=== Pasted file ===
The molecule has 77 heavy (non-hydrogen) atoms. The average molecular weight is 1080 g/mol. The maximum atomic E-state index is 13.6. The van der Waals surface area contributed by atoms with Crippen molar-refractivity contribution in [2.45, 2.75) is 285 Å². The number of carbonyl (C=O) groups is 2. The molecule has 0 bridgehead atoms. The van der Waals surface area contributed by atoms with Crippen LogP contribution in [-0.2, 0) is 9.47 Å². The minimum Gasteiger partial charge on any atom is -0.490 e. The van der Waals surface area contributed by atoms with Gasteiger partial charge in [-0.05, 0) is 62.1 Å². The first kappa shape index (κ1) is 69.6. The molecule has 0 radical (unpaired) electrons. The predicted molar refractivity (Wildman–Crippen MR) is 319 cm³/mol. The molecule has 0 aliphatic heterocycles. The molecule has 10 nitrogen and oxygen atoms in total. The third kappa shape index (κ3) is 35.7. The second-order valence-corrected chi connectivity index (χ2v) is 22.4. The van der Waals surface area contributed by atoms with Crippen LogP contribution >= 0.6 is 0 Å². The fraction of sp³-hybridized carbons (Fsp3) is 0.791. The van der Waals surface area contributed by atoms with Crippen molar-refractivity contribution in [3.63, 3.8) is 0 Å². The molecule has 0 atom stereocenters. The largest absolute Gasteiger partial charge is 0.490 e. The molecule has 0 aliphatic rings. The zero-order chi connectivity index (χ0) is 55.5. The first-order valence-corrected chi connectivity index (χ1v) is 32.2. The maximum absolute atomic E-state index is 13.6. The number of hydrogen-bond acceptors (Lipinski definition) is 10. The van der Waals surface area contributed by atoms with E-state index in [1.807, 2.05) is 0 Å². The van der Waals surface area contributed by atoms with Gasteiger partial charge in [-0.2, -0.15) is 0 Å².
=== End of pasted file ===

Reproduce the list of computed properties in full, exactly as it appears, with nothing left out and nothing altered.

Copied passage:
The molecule has 77 heavy (non-hydrogen) atoms. The average molecular weight is 1080 g/mol. The maximum atomic E-state index is 13.6. The van der Waals surface area contributed by atoms with Crippen molar-refractivity contribution in [2.45, 2.75) is 285 Å². The number of carbonyl (C=O) groups is 2. The molecule has 0 bridgehead atoms. The van der Waals surface area contributed by atoms with Crippen LogP contribution in [-0.2, 0) is 9.47 Å². The minimum Gasteiger partial charge on any atom is -0.490 e. The van der Waals surface area contributed by atoms with Gasteiger partial charge in [-0.05, 0) is 62.1 Å². The first kappa shape index (κ1) is 69.6. The molecule has 0 radical (unpaired) electrons. The predicted molar refractivity (Wildman–Crippen MR) is 319 cm³/mol. The molecule has 0 aliphatic heterocycles. The molecule has 10 nitrogen and oxygen atoms in total. The third kappa shape index (κ3) is 35.7. The second-order valence-corrected chi connectivity index (χ2v) is 22.4. The van der Waals surface area contributed by atoms with Crippen LogP contribution >= 0.6 is 0 Å². The fraction of sp³-hybridized carbons (Fsp3) is 0.791. The van der Waals surface area contributed by atoms with Crippen molar-refractivity contribution in [3.63, 3.8) is 0 Å². The molecule has 0 atom stereocenters. The largest absolute Gasteiger partial charge is 0.490 e. The molecule has 0 aliphatic rings. The zero-order chi connectivity index (χ0) is 55.5. The first-order valence-corrected chi connectivity index (χ1v) is 32.2. The maximum absolute atomic E-state index is 13.6. The number of hydrogen-bond acceptors (Lipinski definition) is 10. The van der Waals surface area contributed by atoms with E-state index in [1.807, 2.05) is 0 Å². The van der Waals surface area contributed by atoms with Gasteiger partial charge in [-0.2, -0.15) is 0 Å².